GP: See, we have already started a comprehensive teachers training programme in collaboration with UK government’s Department for International Development (DFID). They are providing £ 350 million for this purpose. We are also recruiting more teachers for schools across the province. And I believe that teachers must be trained because in civil services, officers go through a number of training courses in Pakistan as well as abroad but the teachers just don’t.

JWT: You have a vast experience of British as well as Pakistani style of politics. What are the major differences between the two?

GP: Well, in Britain, the system is centuries-old and well-established but even that is not absolutely flawless. The parliamentarians regularly have debates and they legislate to resolve the issues. However, half of Pakistan’s history since independence is marked by military rule. Nevertheless, I am sure if the democracy is allowed to flourish, then the system and institutions will also get strengthened. To me the biggest difference between the systems of both countries is that they, unlike Pakistan, strengthen institutions, not personalities.

JWT: Do you think you could have become the governor of a province if you had started politics in Pakistan?

GP:  To be honest, I don’t think so. An ordinary person cannot even become an MP what to talk about the governorship. To be a successful politician here in Pakistan, you must have a plenty of wealth, certain acres of land and should make huge spendings during election campaigns. However, we must establish and strengthen a system that allows an ordinary person to grow according to his or her abilities. This is indispensable to ensure that Pakistan treads on the path to development.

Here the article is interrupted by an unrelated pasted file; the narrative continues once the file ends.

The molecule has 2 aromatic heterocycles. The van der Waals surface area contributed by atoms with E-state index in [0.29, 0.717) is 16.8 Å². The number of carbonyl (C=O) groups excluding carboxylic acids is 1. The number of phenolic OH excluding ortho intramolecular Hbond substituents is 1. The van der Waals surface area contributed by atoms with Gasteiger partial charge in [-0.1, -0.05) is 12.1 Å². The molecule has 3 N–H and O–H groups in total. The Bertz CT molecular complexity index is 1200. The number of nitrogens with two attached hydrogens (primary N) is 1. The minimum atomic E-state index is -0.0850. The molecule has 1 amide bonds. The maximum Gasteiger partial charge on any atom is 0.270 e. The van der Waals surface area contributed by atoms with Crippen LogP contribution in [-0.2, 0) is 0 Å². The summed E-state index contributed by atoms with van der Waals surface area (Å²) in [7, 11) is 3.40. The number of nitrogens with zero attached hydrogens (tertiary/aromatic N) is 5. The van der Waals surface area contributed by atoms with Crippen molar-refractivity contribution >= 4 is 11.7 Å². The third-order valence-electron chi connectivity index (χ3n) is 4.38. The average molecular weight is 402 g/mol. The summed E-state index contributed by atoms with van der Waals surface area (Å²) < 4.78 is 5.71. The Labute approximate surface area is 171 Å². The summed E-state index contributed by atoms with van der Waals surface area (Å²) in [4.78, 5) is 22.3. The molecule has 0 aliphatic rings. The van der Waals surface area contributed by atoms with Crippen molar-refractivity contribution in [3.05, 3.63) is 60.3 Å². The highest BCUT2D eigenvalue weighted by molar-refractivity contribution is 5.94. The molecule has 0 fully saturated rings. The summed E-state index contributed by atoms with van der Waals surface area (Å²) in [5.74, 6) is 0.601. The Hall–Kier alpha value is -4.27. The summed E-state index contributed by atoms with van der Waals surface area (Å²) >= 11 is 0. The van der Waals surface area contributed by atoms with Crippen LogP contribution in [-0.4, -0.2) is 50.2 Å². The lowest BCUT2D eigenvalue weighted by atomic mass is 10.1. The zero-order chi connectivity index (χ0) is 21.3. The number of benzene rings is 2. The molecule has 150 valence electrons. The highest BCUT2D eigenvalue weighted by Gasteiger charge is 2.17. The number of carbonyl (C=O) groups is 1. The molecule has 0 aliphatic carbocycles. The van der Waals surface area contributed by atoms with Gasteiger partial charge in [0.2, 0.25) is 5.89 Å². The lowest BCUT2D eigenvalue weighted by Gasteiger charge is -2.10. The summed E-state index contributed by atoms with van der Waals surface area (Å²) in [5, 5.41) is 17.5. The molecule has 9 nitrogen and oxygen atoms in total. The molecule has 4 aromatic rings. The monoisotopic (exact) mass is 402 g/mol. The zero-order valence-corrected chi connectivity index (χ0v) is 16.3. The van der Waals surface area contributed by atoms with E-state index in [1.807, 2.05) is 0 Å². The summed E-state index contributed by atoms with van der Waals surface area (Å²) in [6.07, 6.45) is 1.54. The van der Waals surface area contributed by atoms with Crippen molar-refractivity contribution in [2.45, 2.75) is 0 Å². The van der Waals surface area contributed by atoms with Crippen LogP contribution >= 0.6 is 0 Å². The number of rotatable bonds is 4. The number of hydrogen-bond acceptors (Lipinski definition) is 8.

JWT: Would you like to give any message to our youth?

GP: I believe youth is the only unifying force in the country and only they can change the fate of Pakistan. I would like to mention a heartening fact that our young ladies are miles ahead of their male counterparts in many fields. For instance, I recently attended convocation of the University of Gujrat. There were 105 medallists and out of them 84 were girls. Our country’s future will be more secure in the hands of women, because in last 68 years we, the men, have failed this country.